Sure a recession is a cleansing exercise.

    My concern and why i support the package is that I think we have a serious liquidity problem with the transmission belts having fallen off.

    We have discussed this before though.

  5. JH
    What’s that joke about economists predicting nine of the last three recessions..or something?

    You say there is a need to increase the money supply, but only in the short term, then should inflation arise again, clamp down on it.

    But which measure of inflation? Greenspan and Bernanke targetted the CPI and as a consequence we had the “Great Moderation” but in reality, inflation had been diverted to housing, the stock market and commodities.

    Thus it seems to me that the Fed (and by extension the RBA) have too narrow a definition of inflation. If this is not fixed, another bubble will emerge.

    You hint at this:
    “Austrian business cycle theory suggests that loose monetary policy (interest rate that are too low) leads to mal-investment because the extra money impacts on different parts of the economy at different times and in different ways.”

    Also, it seems to me that one could summarise the causes of this crisis in just two words: moral hazard. And it will only get worse, for example:

    I suspect that many companies in the US are actually insolvent but have not declared bankruptcy yet because they are waiting for the bailout package to be approved by Congress. If so, then when it is approved (as I reckon it will) we may witness an almighty stampede for Govt handouts.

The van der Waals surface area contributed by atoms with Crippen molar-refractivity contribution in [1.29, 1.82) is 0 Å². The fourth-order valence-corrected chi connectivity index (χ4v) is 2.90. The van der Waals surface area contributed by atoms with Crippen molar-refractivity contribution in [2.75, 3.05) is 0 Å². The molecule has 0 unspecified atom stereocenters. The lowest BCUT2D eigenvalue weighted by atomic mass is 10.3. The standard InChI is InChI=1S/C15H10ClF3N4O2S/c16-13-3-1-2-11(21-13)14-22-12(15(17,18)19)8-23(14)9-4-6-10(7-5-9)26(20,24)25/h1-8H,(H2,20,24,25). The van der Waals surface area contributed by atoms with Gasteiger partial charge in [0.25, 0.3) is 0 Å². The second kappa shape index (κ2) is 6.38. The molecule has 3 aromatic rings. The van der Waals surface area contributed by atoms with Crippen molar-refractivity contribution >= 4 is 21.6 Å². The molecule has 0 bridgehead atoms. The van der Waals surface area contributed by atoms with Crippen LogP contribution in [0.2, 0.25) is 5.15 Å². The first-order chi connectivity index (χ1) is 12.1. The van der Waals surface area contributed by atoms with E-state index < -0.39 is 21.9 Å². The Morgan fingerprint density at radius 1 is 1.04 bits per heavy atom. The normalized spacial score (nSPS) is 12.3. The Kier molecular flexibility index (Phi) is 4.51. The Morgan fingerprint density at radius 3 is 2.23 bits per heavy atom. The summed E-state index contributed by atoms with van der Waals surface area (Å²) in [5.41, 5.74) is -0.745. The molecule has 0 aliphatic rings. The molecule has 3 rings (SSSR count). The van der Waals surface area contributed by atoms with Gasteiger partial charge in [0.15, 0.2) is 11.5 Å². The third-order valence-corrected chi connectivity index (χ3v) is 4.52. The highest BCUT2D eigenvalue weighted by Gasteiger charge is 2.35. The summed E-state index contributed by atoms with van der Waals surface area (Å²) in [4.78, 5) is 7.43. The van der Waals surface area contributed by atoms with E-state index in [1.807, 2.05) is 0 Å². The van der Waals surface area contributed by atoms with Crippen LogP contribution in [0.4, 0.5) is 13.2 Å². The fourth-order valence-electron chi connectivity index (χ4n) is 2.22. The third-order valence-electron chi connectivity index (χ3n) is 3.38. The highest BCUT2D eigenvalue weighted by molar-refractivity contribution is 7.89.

Actually, I know one self-proclaimed socialist who is opposed to the plan because it will bail out the rich. However, I also suspect that he sub-consciously opposes it for another more nasty reason. He hates America (a common affliction among socialists), so I think he would get a sense of satisfaction from seeing their economy tank.

  6. I basically agree with Temujins article and I think it is a good summary. I also share much the same outlook.

    A technicality regarding the great depression. If you accept that the great depression was essentially an economic contraction brought on by trade policy then a contraction of the money supply (either the base money supply or else broad money) would not be entirely inappropriate (because output was in decline). Of course most of the Commonwealth nations were suffering deflation as a quite separate matter prior to 1929 due to Churchill.